Tips by FLIK for Reducing Food Waste
April is Earth Month and April 28th is Stop Food Waste Day. If you’ve been wanting to up your game when it comes to the food your household wastes, read on: FLIK is here to share some tips for keeping your food waste in check, so that you’re not like the average American family, spending $1,866 on food annually, that ends up in the trash – that’s like buying groceries, and not bringing them home!
Map Out Your Meals
Plan out your meals and snacks for the week. Take leftovers and restaurant meals into consideration; don’t shop for seven dinners, if one night a week you get take-out, and another night you enjoy leftovers of said take-out. Include dishes that are both easy to freeze and re-heat, like soup, stew, casseroles, meatballs, meatloaf, and burger patties; the plan here: cook once, enjoy twice (or more!).
Stick to the List
Once your meals are planned for the week, create your shopping list. Now that you have a list, stick to it! Buy what you need, and avoid letting unnecessary extras end up in your cart – those items often end up in the trash. And be sure to read the fine print when it comes to sale pricing; getting the best deal is wasted if that extra food just ends up in the trash.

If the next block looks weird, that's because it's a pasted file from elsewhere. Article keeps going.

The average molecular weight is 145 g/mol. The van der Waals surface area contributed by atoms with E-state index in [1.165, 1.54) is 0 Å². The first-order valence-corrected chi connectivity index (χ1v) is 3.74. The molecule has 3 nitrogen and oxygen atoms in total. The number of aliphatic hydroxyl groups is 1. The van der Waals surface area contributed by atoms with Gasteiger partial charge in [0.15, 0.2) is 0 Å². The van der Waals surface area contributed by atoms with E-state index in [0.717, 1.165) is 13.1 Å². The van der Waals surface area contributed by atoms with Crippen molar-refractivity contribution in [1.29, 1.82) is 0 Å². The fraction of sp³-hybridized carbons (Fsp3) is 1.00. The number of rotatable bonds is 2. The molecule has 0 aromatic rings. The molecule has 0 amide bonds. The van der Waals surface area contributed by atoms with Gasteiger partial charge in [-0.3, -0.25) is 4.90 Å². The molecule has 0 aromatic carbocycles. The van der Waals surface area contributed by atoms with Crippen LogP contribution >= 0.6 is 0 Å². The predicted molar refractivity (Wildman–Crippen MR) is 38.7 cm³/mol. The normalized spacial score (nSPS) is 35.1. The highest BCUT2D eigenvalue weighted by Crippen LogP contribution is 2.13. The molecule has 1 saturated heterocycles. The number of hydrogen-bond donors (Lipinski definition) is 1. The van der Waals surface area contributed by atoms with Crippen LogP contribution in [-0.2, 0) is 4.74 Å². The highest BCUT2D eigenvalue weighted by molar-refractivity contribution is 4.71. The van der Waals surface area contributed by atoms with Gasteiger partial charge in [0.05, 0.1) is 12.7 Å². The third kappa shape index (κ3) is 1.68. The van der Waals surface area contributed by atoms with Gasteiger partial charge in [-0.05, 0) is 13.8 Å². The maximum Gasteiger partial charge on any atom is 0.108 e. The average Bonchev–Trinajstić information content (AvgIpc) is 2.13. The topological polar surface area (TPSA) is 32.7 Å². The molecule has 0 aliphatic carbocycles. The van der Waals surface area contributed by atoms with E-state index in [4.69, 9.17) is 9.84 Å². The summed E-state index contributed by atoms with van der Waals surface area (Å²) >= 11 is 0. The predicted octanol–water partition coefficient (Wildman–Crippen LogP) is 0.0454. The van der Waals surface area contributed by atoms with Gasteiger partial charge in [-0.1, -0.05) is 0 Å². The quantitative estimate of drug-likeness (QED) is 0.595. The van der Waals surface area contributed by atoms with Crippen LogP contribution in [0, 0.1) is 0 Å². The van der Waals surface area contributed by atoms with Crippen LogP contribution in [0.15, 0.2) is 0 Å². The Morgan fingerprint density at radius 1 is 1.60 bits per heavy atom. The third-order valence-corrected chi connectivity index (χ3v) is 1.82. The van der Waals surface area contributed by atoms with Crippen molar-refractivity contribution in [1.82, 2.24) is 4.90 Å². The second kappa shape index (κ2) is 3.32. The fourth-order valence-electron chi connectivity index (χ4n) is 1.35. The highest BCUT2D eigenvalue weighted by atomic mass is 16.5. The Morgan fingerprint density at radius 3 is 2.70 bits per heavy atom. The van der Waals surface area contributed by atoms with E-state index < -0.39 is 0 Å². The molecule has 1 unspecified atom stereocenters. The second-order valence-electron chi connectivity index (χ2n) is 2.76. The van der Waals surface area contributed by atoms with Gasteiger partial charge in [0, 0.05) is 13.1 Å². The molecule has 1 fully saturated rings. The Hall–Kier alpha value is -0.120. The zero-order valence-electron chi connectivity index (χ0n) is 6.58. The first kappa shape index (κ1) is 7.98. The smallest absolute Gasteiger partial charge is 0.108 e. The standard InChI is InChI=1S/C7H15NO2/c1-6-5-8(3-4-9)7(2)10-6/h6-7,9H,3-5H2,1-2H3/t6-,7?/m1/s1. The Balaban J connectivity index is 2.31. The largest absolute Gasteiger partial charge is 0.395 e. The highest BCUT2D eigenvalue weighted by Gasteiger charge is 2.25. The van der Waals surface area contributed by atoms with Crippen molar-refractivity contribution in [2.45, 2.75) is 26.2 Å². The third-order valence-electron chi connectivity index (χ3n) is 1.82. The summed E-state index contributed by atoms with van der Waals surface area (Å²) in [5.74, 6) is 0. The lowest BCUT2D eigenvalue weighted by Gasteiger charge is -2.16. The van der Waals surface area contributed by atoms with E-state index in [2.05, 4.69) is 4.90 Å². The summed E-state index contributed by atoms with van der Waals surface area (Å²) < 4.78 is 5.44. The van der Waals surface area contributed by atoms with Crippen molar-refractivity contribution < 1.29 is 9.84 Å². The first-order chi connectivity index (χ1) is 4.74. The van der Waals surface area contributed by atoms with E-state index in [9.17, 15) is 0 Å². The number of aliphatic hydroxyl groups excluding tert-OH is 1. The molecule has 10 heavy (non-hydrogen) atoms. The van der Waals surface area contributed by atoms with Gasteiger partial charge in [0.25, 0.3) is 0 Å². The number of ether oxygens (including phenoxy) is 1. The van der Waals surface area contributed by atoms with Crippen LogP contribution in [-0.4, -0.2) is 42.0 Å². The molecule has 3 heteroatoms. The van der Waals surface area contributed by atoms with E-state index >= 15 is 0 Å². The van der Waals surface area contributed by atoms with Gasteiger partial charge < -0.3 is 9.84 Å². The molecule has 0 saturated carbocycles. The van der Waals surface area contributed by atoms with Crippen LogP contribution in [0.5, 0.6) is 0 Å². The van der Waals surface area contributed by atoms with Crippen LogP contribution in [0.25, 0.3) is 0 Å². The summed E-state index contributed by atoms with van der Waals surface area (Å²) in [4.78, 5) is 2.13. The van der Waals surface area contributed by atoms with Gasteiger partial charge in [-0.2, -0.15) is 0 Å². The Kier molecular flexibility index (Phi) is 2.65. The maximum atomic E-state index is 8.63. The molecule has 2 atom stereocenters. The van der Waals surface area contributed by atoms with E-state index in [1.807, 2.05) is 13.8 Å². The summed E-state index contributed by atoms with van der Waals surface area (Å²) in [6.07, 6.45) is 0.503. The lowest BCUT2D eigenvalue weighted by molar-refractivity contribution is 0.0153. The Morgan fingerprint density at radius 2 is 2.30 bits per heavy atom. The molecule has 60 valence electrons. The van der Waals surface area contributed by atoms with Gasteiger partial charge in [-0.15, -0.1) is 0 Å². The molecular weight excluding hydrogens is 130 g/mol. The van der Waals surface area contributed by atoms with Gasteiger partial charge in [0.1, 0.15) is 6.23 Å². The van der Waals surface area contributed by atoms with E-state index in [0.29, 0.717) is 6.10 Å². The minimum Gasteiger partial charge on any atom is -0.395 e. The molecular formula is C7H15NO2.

Get the most utilization out of every ingredient. After enjoying your kale salad, turn the stems into Kale Stem Pesto. Don’t waste the edible stalks of broccoli or cauliflower, make this delicious Stem Slaw. Freeze peels and scraps; when you have enough, make broth. And check out our sustainable FLIK to Stem cooking videos for more utilization inspiration.
Become Friends with Your Freezer
Before you toss your leftovers in the trash, or before you realize something is about to spoil before you can eat it, ask yourself: “Can I freeze this?” This answer is most likely “Yes!” Stock your kitchen with freezer-safe bags and containers to freeze food with confidence. Then, incorporate those frozen items in next week’s or month’s meal planning.
For the remaining inevitable food waste (banana peels, eggshells, tomato cores, pineapple tops, etc.), consider composting over trash, as anything in a landfill, even food, leads to greenhouse gas emissions. Start your own compost or research to find community composting opportunities where you live.
We hope these tips inspire you to reduce the food your household wastes. Need more tips? Check out these blog posts:
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